1887

Abstract

is the most common bacterial sexually transmitted infection worldwide and the leading cause of preventable blindness in developing countries. Tetracycline is commonly the drug of choice for treating infections, but cases of antibiotic resistance in clinical isolates have previously been reported. Here, we used antibiotic resistance assays and whole-genome sequencing to interrogate the hypothesis that two clinical isolates (IU824 and IU888) have acquired mechanisms of antibiotic resistance. Immunofluorescence staining was used to identify inclusions in cell cultures grown in the presence of tetracycline; however, only antibiotic-free control cultures yielded the strong fluorescence associated with the presence of chlamydial inclusions. Infectivity was lost upon passage of harvested cultures grown in the presence of tetracycline into antibiotic-free medium, so we conclude that these isolates were phenotypically sensitive to tetracycline. Comparisons of the genome and plasmid sequences for the two isolates with tetracycline-sensitive strains did not identify regions of low sequence identity that could accommodate horizontally acquired resistance genes, and the tetracycline binding region of the 16S rRNA gene was identical to that of the sensitive control strains. The gene of strain IU824, however, was found to contain a premature stop codon not previously identified, which is noteworthy but unlikely to be related to tetracycline resistance. In conclusion, we found no evidence of tetracycline resistance in the two strains investigated, and it seems most likely that the small, aberrant inclusions previously identified resulted from the high chlamydial load used in the original antibiotic resistance assays.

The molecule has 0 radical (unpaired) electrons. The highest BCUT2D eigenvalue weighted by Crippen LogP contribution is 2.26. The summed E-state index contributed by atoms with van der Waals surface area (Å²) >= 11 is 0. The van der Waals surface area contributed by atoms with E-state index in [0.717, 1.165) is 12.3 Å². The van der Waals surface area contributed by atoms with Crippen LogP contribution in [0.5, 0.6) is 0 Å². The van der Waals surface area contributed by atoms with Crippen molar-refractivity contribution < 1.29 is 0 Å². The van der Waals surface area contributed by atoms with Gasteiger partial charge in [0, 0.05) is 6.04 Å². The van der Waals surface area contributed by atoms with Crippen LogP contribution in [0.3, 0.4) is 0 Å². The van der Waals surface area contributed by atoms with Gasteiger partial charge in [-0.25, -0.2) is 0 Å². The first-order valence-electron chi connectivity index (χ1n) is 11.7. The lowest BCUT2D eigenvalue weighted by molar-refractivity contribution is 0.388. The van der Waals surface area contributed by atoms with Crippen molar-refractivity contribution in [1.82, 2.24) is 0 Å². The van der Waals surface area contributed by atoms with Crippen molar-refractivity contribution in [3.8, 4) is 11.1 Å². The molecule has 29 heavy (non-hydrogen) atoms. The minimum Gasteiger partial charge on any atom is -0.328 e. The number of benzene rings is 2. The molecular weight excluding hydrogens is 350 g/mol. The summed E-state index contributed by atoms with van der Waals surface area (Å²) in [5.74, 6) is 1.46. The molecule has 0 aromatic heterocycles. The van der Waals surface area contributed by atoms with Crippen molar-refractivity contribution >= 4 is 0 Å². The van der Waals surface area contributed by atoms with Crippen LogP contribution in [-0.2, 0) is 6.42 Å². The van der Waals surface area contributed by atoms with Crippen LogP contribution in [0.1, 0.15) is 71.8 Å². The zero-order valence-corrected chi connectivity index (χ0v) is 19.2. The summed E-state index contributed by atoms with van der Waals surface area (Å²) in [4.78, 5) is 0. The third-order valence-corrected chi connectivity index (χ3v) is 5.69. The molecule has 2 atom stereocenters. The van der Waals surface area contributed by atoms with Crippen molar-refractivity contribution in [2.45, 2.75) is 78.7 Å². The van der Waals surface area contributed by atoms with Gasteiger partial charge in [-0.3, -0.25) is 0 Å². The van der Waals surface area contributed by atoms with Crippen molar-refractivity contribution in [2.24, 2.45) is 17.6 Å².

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2013-04-01
2021-01-17
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